This year we added a Lady Loon Personal Chef option for your stay. Chef Patrick, trained at le Cordon Bleu, prepares our guests a spectacular gourmet meal right at the cottage. This is a foodies and friends event not to be missed. You can simply socialize and enjoy a fabulous meal; learn interesting chef and food facts; or put on a chef jacket and participate. You can see more information and make your reservation at http://www.mercury212.com/about-mercury212/.
Have a fun Valentine’s Day and don't forget the chocolate and roses!
Best, Lady Loon
Well it has been a quiet week in Prior Lake, Minnesota, my hometown, out there on the edge of the prairie. This recipe has been in my husband’s family for many years. It actually goes back to when my husband’s father was teaching high school in a very small northern Midwestern town in the 1960s. His parents rented an old farm house and his mother was paging through some 1930s farm journal magazines left in the attic of the home. Since his parents lived on the modest income of a small town teacher in northern Midwest, his mother was always looking for meal ideas that were unique, affordable and flavorful. Inside the farm journal she discovered a recipe to cook a simple cut of beef that turns out spectacular and Father’s day favorite for my husband and his Dad.
The following are the recipes for a delicious dinner of Grilled Sliced Marinated Beef Roast, Sautéed Garlic Asparagus, Morel Mushrooms, Boiled Baby New Potatoes and Fresh Strawberry Pie:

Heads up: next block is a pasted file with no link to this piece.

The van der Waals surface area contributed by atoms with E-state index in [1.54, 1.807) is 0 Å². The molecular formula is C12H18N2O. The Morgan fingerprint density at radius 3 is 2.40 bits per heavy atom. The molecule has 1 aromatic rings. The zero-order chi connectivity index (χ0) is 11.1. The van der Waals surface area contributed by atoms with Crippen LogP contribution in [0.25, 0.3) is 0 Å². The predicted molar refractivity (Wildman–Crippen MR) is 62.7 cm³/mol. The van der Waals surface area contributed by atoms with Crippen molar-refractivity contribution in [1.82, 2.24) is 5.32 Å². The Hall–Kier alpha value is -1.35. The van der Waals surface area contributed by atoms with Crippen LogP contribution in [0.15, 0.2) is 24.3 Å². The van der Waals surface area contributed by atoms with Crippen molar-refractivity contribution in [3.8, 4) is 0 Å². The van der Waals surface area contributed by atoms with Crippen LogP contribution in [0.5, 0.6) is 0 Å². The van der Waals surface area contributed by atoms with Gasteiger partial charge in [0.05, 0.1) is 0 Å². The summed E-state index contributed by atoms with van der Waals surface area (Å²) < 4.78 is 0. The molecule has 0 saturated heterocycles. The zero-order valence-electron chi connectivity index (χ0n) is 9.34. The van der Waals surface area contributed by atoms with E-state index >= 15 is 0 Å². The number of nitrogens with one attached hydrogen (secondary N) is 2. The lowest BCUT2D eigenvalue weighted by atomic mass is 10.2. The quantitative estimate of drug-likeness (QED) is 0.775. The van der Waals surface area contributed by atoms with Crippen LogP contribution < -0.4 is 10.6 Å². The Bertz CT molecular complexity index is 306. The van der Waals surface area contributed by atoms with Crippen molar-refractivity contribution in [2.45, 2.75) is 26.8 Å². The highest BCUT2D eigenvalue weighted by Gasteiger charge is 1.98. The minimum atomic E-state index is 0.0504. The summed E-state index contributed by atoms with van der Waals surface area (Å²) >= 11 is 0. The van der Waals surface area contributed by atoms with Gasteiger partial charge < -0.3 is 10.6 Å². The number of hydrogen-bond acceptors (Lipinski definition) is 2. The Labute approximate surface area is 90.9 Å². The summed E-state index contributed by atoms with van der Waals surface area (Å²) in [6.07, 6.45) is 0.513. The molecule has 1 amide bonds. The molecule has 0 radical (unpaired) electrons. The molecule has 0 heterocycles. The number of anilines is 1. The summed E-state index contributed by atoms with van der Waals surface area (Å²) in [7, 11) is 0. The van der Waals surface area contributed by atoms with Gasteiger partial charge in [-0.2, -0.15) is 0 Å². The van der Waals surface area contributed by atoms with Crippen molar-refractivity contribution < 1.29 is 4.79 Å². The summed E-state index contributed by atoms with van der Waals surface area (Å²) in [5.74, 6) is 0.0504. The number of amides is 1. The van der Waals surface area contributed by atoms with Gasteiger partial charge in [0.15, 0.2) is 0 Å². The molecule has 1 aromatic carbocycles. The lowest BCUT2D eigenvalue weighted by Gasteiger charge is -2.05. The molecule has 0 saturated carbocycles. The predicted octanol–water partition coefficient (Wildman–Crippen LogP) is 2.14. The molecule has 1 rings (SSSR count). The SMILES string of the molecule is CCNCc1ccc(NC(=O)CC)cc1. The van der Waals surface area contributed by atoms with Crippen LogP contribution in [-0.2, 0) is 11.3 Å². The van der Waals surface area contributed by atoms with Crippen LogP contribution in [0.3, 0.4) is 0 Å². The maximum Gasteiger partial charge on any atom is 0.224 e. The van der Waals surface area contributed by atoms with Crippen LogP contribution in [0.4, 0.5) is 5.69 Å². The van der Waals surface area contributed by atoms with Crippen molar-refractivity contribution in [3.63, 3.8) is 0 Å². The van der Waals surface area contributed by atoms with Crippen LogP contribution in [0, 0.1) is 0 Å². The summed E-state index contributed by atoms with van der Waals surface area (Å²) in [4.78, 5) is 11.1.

Marinated Beef Roast
3 Pounds chuck roast (1.5 – 2 inches thick) - You can certainly use better cuts of beef (e.g. London Broil, Sirloin) but the chuck roast works just fine.
1/3 Cup red wine vinegar or apple cider vinegar
1/4 Cup catsup
2 Tablespoons cooking oil
2 Tablespoons soy sauce
1 Tablespoon Worcestershire sauce
1 Teaspoon prepared mustard (yellow mustard)
1 Teaspoon salt
1/4 Teaspoon black pepper
1/4 Teaspoon garlic powder
Thoroughly mix all ingredients in a bowl to create the beef marinade. Poke the roast on both sides several times with a fork to allow marinade to penetrate. Place chuck roast in Ziploc bag and pour marinade bag so roast is covered. Set bag inside baking pan to avoid any seepage mess from bag. Let the roast marinade at room temperature for 3 hours (longer is better). Remove roast and marinade from bag into baking pan. Grill roast on medium heat, turning and basting roast with marinade until medium rare. With a sharp knife, slice the roast into thin strips and remove any fat or gristle. Place the sliced pieces of meat back into baking pan with remaining marinade and serve. Viola! You will be making this a lot after the family tries it.